You’ve probably bought something at a retail store and been asked at the cash register if you would like to buy one of the tchotchkes conveniently located right in your face. Or (worse), you’ve been the sales associate suggesting that the person buying Taylor Swift’s latest album might want to take home the overstocked Metallica CD your manager ordered you to suggest.
Regardless of where you’ve been in the transaction, suggestive selling is usually a painful process in which the sales associate weakly offers a product they’ve been directed to push by someone who was never involved in the sale. At best, the customer sighs and says, “No thanks.”
But it doesn’t have to be this way! Suggestive selling can be a powerful tool used to increase both sales and (the big surprise) customer satisfaction!
So how do you do that? Keep reading, and I’ll fill you in on the techniques you need to know to achieve the perfect suggestive sell.
1. Build a relationship with your customer.
The very first step to any good sale is building a relationship with your customer. Even with a quick sale, you have time to establish some type of rapport with a customer, where you prove you have the customer’s best interests at heart and learn what they came in for. As you build a relationship, use active listening techniques to learn why your customer has come into the store – what it is they need or desire. Once you’ve learned what it is your customer wants you can…
2. Treat them like a friend and add value to their life.
The easiest way to suggestive sell is to treat your customer the same way you would a friend – that means only suggesting items if you think the person would actually like them. When you suggest items for a customer to purchase, you want to tailor your suggestions to items that will add value to their lives right now.
The point of a suggestive sale is not just to up the dollar amount of your transaction – it’s to find your customer products that will help them out. At the end of the day, a good suggestive sale proves to your customer that you have their best interests at heart and can be trusted to help them make good decisions.
So instead of offering the Metallica CD to the Swiftie, you offer them an Ed Sheeran CD, because every Swiftie loves a good Ed Sheeran song. Or maybe you’re selling a winter coat at a sporting goods store to a customer headed to Alaska. This is a great chance to suggest a better pair of gloves for their trip.
3. Keep their budget in mind.
When choosing items to suggest, make sure you pick items within your customer’s budget. This not only increase their likelihood of buying it, but also, once again, their trust that you will help them make good decisions.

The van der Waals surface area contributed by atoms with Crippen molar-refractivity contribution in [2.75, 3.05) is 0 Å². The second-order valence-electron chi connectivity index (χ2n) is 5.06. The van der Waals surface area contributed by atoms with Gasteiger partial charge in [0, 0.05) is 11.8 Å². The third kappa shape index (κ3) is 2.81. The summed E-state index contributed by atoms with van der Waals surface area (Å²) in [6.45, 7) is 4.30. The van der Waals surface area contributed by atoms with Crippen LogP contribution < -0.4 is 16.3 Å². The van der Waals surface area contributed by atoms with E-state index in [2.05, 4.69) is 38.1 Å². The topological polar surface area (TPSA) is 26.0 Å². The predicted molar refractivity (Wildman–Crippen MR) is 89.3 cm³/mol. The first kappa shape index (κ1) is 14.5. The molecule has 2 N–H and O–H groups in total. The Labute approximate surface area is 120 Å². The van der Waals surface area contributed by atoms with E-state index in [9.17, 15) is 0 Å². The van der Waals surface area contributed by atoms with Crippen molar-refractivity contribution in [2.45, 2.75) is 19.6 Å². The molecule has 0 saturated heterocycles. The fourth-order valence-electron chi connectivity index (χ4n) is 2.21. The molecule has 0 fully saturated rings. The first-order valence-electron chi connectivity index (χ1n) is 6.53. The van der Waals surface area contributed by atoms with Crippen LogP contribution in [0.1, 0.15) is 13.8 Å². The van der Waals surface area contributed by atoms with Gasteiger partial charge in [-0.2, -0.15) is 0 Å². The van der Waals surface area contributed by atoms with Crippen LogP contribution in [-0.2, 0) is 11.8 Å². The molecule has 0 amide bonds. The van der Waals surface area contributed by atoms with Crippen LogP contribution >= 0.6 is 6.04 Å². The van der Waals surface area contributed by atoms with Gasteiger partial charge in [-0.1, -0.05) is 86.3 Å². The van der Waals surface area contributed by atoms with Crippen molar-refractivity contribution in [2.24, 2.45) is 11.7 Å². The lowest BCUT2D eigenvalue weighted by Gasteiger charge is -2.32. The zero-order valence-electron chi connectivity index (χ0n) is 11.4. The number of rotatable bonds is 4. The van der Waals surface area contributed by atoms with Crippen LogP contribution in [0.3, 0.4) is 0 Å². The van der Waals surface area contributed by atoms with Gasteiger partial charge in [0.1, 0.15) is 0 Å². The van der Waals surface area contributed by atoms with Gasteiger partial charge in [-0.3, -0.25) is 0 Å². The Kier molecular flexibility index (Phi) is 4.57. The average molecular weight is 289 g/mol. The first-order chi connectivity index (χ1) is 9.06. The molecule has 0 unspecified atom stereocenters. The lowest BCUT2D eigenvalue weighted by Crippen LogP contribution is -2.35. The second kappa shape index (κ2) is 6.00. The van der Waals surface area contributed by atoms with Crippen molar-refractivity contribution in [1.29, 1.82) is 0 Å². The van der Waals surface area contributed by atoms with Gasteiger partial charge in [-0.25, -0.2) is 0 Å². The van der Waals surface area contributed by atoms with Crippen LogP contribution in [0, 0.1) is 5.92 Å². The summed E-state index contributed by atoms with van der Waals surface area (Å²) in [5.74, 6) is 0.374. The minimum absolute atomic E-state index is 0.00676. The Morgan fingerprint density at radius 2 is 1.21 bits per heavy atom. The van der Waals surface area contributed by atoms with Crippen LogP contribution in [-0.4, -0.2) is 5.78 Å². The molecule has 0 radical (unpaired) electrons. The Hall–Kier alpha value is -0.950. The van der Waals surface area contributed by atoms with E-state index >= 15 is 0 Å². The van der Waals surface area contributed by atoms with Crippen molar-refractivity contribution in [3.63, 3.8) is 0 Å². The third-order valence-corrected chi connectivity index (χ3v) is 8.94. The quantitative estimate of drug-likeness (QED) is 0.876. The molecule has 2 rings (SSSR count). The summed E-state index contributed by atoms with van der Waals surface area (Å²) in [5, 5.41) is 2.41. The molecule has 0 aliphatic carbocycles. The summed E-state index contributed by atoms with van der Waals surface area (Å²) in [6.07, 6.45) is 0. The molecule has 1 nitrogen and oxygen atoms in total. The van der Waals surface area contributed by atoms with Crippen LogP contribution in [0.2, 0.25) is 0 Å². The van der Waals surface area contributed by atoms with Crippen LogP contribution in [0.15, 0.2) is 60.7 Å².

However, if you have the perfect item, but its out of their budget, consider suggesting it anyway. In this case, make it clear up front you know it’s out of their price range. In the case of the outdoors store sales person, they could say something like:
“I just want to let you know, these gloves here are essentially a necessity when traveling to the frozen north. They will keep your hands warm up through -60 degrees. They come with special heat warming chemicals so that your hands never get cold. No other gloves that I know of are able to do this.
They are $500, so I know that’s a bit out of your price range, but you should definitely consider purchasing them before heading off to Alaska. And no matter what, you should try them out here in the store. If you wanna put them on, you can put them in our freezer and test out how effective they are!”
That sort of statement lets them know why you think it’s useful to them, that you are aware it’s out of their price range, so you don’t expect a sale, and that you’re open to them trying it out even if they have no intention of purchasing them.
4. Never force a suggestive sale.
Suggestive selling should flow naturally from a good sale. You find out what the customer needs and only suggest items that enhance the original item’s usefulness or fulfill the customer’s other needs. That’s it.
If you’re working with a customer who has made it clear they are only interested in the exact item they came in for, DON’T suggest anything to them, or at most, suggest an item that they should look at “next time they come in.” It is far more important to prove to the customer that you have their best interests at heart than it is to make a sale in the moment. A customer who trusts you becomes a lifelong customer, spending far more over the years than they might in a single instance. Trust me.
I had a customer once who came in looking for a single sweater at our store, and wanted nothing else. She didn’t want to be sold. I efficiently helped her locate and purchase that exact sweater. She was so thrilled at how easy I made her trip that she turned into a repeat customer for me, spending literally thousands on later trips. I only brought in $40 the first go round, but ultimately I brought in far more than that by listening to her.
Suggestive selling should never be painful or awkward. It never works if it’s forced. Instead, use my tried and true steps to an easy suggestive sell. And if you can’t remember all of the above information, just remember: treat all your customers the way you would treat a good friend, and you’ll be the best suggestive seller in your store in no time.
Looking for Retail Management Systems software? Check out Capterra's list of the best Retail Management Systems software solutions.